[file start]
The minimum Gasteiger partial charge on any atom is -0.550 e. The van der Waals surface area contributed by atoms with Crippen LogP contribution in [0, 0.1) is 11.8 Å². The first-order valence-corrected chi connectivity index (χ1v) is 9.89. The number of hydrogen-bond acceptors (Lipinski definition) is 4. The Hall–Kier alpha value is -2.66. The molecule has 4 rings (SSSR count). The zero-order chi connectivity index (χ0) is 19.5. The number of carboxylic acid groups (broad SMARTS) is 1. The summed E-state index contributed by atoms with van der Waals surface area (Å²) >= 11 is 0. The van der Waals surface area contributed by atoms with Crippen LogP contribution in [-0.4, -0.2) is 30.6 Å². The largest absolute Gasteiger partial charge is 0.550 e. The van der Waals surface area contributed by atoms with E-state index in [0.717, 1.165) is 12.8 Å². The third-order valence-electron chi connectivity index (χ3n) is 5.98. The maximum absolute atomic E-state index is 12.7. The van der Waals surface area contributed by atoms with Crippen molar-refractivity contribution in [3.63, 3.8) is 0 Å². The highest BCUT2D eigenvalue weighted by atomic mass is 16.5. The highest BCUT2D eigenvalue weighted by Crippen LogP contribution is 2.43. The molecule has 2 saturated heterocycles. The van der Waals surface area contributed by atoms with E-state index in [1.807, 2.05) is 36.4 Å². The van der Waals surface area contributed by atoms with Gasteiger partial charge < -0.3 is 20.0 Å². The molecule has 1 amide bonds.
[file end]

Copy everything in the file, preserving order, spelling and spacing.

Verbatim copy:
The minimum Gasteiger partial charge on any atom is -0.550 e. The van der Waals surface area contributed by atoms with Crippen LogP contribution in [0, 0.1) is 11.8 Å². The first-order valence-corrected chi connectivity index (χ1v) is 9.89. The number of hydrogen-bond acceptors (Lipinski definition) is 4. The Hall–Kier alpha value is -2.66. The molecule has 4 rings (SSSR count). The zero-order chi connectivity index (χ0) is 19.5. The number of carboxylic acid groups (broad SMARTS) is 1. The summed E-state index contributed by atoms with van der Waals surface area (Å²) >= 11 is 0. The van der Waals surface area contributed by atoms with Crippen LogP contribution in [-0.4, -0.2) is 30.6 Å². The largest absolute Gasteiger partial charge is 0.550 e. The van der Waals surface area contributed by atoms with E-state index in [0.717, 1.165) is 12.8 Å². The third-order valence-electron chi connectivity index (χ3n) is 5.98. The maximum absolute atomic E-state index is 12.7. The van der Waals surface area contributed by atoms with Crippen molar-refractivity contribution in [3.63, 3.8) is 0 Å². The highest BCUT2D eigenvalue weighted by atomic mass is 16.5. The highest BCUT2D eigenvalue weighted by Crippen LogP contribution is 2.43. The molecule has 2 saturated heterocycles. The van der Waals surface area contributed by atoms with E-state index in [1.807, 2.05) is 36.4 Å². The van der Waals surface area contributed by atoms with Gasteiger partial charge < -0.3 is 20.0 Å². The molecule has 1 amide bonds.